>> welcome to the "journal" on dw. >> thanks for joining us. coming up, a powerful car bomb hits southern beirut. at least or teen are dead in a stronghold of the militant group hezbollah. >> the crisis in egypt. global condemnation as cairo admits more than 500 were killed in the violence. >> politicians remember world war ii. >> it's the biggest attack of its kind in southern beirut in a generation. at least 14 people were killed and more than 100 wounded as a car bomb blew up in a stronghold of the militant group hezbollah. >> the attack comes just weeks after another bombing in the area wounded 50. the violence adding to fears that lebanon is being sucked into the civil war in neighboring syria. >> we talk about that with a correspondent in beirut in a moment, but first, this report on today's attack. >> the blast ripped through a southern suburb of the lebanese capital wreaking havoc. ambulances rushed to the scene to tend to the dozens of casualties and transport them to hospitals. cars were ablaze and people were trapped in nearby burning buildings. authorities said it cou
weren't doing anything at all, we had our hands up in the air, like this. why are they killing us? >> brown: an egyptian internet t.v. service showed police apparently firing live rounds directly into the crowds. but state t.v. broadcast this infrared footage and said it showed the pro-morsi crowds firing at police. some residents said the protesters shot first. >> ( translated ): they are firing on people, with guns and automatic weapons. the army and police are over there. do you hear that? people can't even stand or see what's happening and they're firing heavy weapons on us. >> brown: at least two journalists were among those killed: a cameraman for britain's "sky news" and a reporter for "the gulf news,"- based in the united arab emirates. a spokesman for egypt's military-backed interim government blamed morsi's muslim brotherhood for the bloodshed, and insisted police did their best to avoid any killing. >> ( translated ): the government demands the political leadership of the brotherhood stop incitements to violence, which threaten national security; the government holds th
from cairo and debate options for the u.s. >> woodruff: then, the u.s. defense department rolled out its plan to curb sexual assaults in the military. we dig into the details and discuss whether more needs to be done. >> brown: the maker of the painkiller oxycontin refuses to disclose a full list of doctors who may over-prescribe the addictive drug. we have the latest on an investigation by the los angeles times and new pressure from lawmakers. >> woodruff: the nation of myanmar is home to one of the world's most persecuted minorities-- the rohinga. we have the harrowing tale of what happens when this group of muslims try to flee to safety. >> it looks like a cross between a teddy bear and a house cat. >> brown: and say hello to the olinguito-- the newly-discovered mammal species. we talk to the scientist who helped find the furry creature. >> a detective's trail from skins and skulls in a museum all the way down to a cloud forest in the western slopes in the andes in ecuador, first realizing the animal was a new species and then seeing the new species in the wild. >> woodruff: that'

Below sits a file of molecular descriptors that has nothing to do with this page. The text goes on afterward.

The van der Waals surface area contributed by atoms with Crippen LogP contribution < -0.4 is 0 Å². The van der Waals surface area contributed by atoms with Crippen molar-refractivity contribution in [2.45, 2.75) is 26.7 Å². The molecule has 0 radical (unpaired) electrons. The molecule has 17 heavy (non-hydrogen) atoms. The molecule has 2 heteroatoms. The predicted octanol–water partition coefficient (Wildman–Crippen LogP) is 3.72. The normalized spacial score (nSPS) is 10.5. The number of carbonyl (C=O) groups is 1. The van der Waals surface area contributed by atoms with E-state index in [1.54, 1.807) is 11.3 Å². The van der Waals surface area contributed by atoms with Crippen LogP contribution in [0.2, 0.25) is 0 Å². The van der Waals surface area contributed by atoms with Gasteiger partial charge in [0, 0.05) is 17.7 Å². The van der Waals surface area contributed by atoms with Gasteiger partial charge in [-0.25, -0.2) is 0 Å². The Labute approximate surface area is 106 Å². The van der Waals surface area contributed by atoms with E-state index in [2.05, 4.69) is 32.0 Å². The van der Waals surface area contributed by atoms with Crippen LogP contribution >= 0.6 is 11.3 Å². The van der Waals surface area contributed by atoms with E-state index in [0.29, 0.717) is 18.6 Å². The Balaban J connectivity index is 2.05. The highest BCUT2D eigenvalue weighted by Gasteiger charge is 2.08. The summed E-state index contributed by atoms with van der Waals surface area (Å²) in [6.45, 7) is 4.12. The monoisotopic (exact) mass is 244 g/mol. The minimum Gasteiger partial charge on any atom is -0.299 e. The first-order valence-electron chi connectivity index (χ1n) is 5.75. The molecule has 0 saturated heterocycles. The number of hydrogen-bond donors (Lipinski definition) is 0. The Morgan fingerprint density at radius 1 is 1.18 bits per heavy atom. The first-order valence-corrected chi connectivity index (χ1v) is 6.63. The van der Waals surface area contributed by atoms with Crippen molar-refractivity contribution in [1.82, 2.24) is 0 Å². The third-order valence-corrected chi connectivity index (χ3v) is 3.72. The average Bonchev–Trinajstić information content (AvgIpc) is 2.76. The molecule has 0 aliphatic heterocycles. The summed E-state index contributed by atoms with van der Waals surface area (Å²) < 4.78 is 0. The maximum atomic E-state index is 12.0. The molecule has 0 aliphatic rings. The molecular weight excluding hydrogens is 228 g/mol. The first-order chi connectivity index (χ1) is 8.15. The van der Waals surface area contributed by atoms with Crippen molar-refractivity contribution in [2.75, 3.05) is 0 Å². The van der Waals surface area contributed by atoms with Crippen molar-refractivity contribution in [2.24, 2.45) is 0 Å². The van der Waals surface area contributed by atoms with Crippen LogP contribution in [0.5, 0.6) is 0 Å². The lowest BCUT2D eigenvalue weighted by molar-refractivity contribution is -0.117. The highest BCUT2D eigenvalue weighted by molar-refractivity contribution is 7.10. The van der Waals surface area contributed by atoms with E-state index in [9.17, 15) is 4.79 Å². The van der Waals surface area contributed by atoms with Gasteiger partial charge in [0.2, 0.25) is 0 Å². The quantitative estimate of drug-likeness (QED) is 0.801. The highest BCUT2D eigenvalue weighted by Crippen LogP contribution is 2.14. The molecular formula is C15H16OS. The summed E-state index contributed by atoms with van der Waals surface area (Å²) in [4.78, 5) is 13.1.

it will be sinister but they are against us, at least a week and a half ago and technical deterioration and we may not be through it. looking past near-term issues and other macro issues with the imp men take of affordable care act, the sequester cuts. evaluation is reasonable, corporate earnings are descent and i think investors are only now four and a half years start in -- starting to get more enthusiastic about the market. there is really very little indication that what i believe was the secular bull park at the end. there will be times in a long-term bull market you need to correct and pause. i think that's the environment. i'm not swayed by the short-term worries in terms of long-term optimism. >> are you in the camp with so many others that think the u.s. economy may be the one, the place that out performs in the short-term and hence, u.s. stocks are a better bet over the next few months than emerging markets or foreign stock sns. >> we have a prou.s. stance in our global allocation views right now. certainly relative to emerging markets, which we have been suggesting investors lightening
targeted towns with poison gas. humans of people were reportedly killed. u.s. government officials are urging syrian authorities to grant access to the sites. >> if the regime has nothing to do with these attacks, if there was not a use of chemical weapons here, there is no reason they wouldn't let the un team on the ground, available, happy to investigate in to do just that. >> she said the secretary of state john kerry spoke on the phone with secretary general moon and with french foreign minster. syrian opposition leaders claim that government forces fired rocks loaded with chemical weapons in i suburb of damascus. they demanded the allegations and say the claims are absolutely baseless. the authorities in egypt have released former president mubarak from prison, but he is not free. they went to the military hospital and put him under house arrest. they are believed to be carrying mubarak left the jail in cairo and flees to the hospital. he is 85 and spent the last two years behind bars. a court ruled he could no longer legally be held. he faces charges of is you pressing anti-g